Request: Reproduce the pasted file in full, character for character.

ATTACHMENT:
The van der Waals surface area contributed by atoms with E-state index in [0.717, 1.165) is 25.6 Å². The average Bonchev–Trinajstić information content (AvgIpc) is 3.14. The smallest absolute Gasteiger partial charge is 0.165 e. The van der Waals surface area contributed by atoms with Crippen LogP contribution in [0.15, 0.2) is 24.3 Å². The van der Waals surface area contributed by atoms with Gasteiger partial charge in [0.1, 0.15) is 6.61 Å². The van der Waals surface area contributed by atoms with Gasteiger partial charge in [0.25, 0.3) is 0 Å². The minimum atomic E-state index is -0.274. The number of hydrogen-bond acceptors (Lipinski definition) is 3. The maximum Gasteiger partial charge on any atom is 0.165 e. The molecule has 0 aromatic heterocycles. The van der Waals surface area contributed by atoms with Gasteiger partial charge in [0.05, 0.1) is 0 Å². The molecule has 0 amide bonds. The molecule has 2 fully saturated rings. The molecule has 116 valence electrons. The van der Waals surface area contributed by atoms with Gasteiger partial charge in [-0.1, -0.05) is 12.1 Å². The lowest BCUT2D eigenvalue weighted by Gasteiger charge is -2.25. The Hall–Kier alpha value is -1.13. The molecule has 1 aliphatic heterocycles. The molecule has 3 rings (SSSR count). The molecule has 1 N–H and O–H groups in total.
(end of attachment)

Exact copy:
The van der Waals surface area contributed by atoms with E-state index in [0.717, 1.165) is 25.6 Å². The average Bonchev–Trinajstić information content (AvgIpc) is 3.14. The smallest absolute Gasteiger partial charge is 0.165 e. The van der Waals surface area contributed by atoms with Crippen LogP contribution in [0.15, 0.2) is 24.3 Å². The van der Waals surface area contributed by atoms with Gasteiger partial charge in [0.1, 0.15) is 6.61 Å². The van der Waals surface area contributed by atoms with Gasteiger partial charge in [0.25, 0.3) is 0 Å². The minimum atomic E-state index is -0.274. The number of hydrogen-bond acceptors (Lipinski definition) is 3. The maximum Gasteiger partial charge on any atom is 0.165 e. The molecule has 0 aromatic heterocycles. The van der Waals surface area contributed by atoms with Gasteiger partial charge in [0.05, 0.1) is 0 Å². The molecule has 0 amide bonds. The molecule has 2 fully saturated rings. The molecule has 116 valence electrons. The van der Waals surface area contributed by atoms with Gasteiger partial charge in [-0.1, -0.05) is 12.1 Å². The lowest BCUT2D eigenvalue weighted by Gasteiger charge is -2.25. The Hall–Kier alpha value is -1.13. The molecule has 1 aliphatic heterocycles. The molecule has 3 rings (SSSR count). The molecule has 1 N–H and O–H groups in total.